My Internet friend emailed me the other day. She’d read one of my Blog Income Reports and was debating whether she should start sharing hers.
I encouraged her to do so because I really think they can be inspiring, and helpful, and such great learning tools, and . . . then she told me how much she’d made that month.
Here was my immediate thought process, in the order my thoughts occurred. And don’t worry, the true inner dialogue is included below:
- This woman is a superstar.
- Daaaaaaaaaaaaaaaaaang Gina, you’ll never make over $20,000 in a month. (Also, I sounded like Martin, from the show named Martin, when I said this in my head.)
- Okay, okay, maybe one day I can make that much. But it’s like seven years out. And hopefully by then I’ll have convinced people to call me by my favorite nickname: Regick. (I blame this one on my love for Chronicles of Riddick, and I blame my love for that on . . . daaaaang Gina . . . there’s just no excuse for that.)
- Wait, why does it have to take me seven years? Sidenote: Buy the domain name byRegick.com to see if people will start calling me by my nickname.
- Hmm, what if I can do it sooner than seven years? No, no, silly Regick, that’s only for other people, not you.
- But hmm, what if I CAN do it sooner? You’re sounding like a crazy person Regick, but I like it.
- Know what? I can do it sooner.
And something crazy happened. byRegick, or byRegina, whatever you want to call it, made over $22K in December 2014 (and note: the report below is about January 2015).
Not because I’m the most genius blogger (I’m just not), not because I had 20 million people visit my site (would that break the Internet?) . . . no, I reached that income goal because honestly, for the first time ever I believed and knew it was possible for a normal person like me. Knowing that my Internet friend, who is normal like us, could reach that level, made me acknowledge the possibility of it in my own life.
Why am I saying all of this? Because I really, really want you to read this report below and know that your goals are possible. The mere act of believing, in essence, gives us permission to go for our goals. It’s important to reach for them, not only for yourself and your family, but because your achievements will give other people “permission” in their own lives.
On Facebook the other day, I asked you if you liked seeing income reports from bloggers, and so many wonderful people said “Heck yes.”
I asked this question because amazing bloggers like Pat Flynn of Smart Passive Income inspire me with their reports, which is why I started these back in April of 2014. People like Pat have always felt somewhat unreal to me, but they truly are totally normal, real-life people.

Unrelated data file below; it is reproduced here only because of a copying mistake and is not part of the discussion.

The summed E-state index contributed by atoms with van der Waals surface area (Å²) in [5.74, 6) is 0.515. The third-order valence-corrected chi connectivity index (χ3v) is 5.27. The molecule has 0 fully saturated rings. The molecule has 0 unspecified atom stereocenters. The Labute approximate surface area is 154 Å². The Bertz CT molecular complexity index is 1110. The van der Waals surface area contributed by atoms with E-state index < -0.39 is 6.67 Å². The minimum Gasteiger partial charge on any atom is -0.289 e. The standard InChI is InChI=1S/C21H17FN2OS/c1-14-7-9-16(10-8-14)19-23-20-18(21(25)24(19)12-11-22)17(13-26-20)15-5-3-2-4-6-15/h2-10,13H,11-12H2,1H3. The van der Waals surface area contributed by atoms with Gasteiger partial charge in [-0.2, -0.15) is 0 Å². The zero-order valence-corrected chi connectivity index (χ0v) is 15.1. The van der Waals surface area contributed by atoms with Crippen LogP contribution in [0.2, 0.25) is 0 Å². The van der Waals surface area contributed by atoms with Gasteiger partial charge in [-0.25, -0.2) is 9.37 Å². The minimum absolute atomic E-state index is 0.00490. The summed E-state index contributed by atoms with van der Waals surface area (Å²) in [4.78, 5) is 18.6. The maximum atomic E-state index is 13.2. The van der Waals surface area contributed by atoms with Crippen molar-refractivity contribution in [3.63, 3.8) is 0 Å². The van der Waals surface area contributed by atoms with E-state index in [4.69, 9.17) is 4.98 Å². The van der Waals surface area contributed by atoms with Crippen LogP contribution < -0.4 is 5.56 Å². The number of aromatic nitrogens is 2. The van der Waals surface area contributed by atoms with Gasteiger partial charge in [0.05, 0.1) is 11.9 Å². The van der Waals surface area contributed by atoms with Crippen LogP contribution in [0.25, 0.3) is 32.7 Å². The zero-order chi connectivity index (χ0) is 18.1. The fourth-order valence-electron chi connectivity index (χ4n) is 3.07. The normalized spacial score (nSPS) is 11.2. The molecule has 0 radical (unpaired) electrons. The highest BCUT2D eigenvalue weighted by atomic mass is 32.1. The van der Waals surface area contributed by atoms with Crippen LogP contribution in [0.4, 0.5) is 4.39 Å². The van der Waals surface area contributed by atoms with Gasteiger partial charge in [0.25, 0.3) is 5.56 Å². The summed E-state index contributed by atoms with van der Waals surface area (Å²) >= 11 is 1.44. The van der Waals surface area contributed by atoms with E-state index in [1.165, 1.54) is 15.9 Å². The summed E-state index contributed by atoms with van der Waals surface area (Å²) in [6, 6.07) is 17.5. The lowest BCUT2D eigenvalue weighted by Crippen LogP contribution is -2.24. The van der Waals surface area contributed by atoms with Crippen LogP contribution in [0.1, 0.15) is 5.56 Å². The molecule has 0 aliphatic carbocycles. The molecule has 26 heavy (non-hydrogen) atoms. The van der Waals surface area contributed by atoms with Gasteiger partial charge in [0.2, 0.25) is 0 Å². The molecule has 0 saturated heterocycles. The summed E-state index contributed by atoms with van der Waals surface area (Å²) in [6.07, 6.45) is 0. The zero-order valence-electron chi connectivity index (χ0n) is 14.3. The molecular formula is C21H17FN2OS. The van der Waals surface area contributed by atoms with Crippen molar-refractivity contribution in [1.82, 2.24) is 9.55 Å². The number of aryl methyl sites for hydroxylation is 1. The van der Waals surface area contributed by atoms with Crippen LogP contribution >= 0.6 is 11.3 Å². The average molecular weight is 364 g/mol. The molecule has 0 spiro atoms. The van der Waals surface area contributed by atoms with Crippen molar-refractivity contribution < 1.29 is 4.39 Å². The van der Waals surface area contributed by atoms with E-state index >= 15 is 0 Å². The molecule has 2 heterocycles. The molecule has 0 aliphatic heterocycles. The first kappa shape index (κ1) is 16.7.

So, here is the income report of another totally real-life person, who would take you salsa dancing, rock climbing, or tequila drinking if you were in Austin right now.
Blog Traffic for January 2015
For my birthday this year, which is in like 20 months, I want more bloggers to talk about their blog traffic. I think it really helps put things in perspective. Depending on your blog monetization methods, your traffic can be a good indicator of income potential (because it affects/shows the number of eyes on your ads, the amount brands are willing to pay for sponsored posts, etc.), but it doesn’t always positively correlate (if most of your income is based off of consulting or product sales, traffic might not have to be as high to make the same amount).
Below are my Google Analytics stats for January 2015.
My blog traffic was down in January . . . apparently, as a blogger, it helps if you post more than once per month . . . news to me 🤷🏽♀️.
But yo, let me tell you, having a library of past posts will really help you in months that you aren’t able to post as much. It’s one of the top things I talk about in my non-nerd guide to SEO for bloggers. Your past archives won’t ever stop bringing you traffic . . . so keep building them. You can view some of my past posts on my blog post Pinterest board below.
P.S. Alexa.com is a great place to check out your site and some of its key stats. I’ve definitely seen brands make some of their sponsored post and affiliate program offers based on Alexa stats.
The site gives an overview of your global ranking and your audience, among other things. Plus, it’s nice to check your trends over time. My rank in America is down this month, but my global ranking is up—I like knowing these things.
Blog Income for January 2015
- #50Workdays–Zero to Blog: $5475.00 (a few payments for this new class/program were made in January, but most were made in December)
- EpicBlog–Editorial Planner: $3,224.22 (this is sold from Amazon.com)
- Bluehost Affiliate commission: $2,040.00
- Grow Your Blog Traffic with Social Media–The eBook + Workbook: $1,503.00
- 3-Day Create–The Workbook to Help You Create Your Own Information Product: $1,079.40
- The Small Business Manual: $773.30 (currently working on revising this book to make it more about freelance businesses)
- The Guide to Creating a Stellar Content Plan: $667.50
- WordPress Class Registrations: $470.00 (this class is taught in real life in Austin–$470 is my portion after I pay the other instructor)
- The Epic Brand Identity Workbook: $437.00
- Amazon Associates: $273.49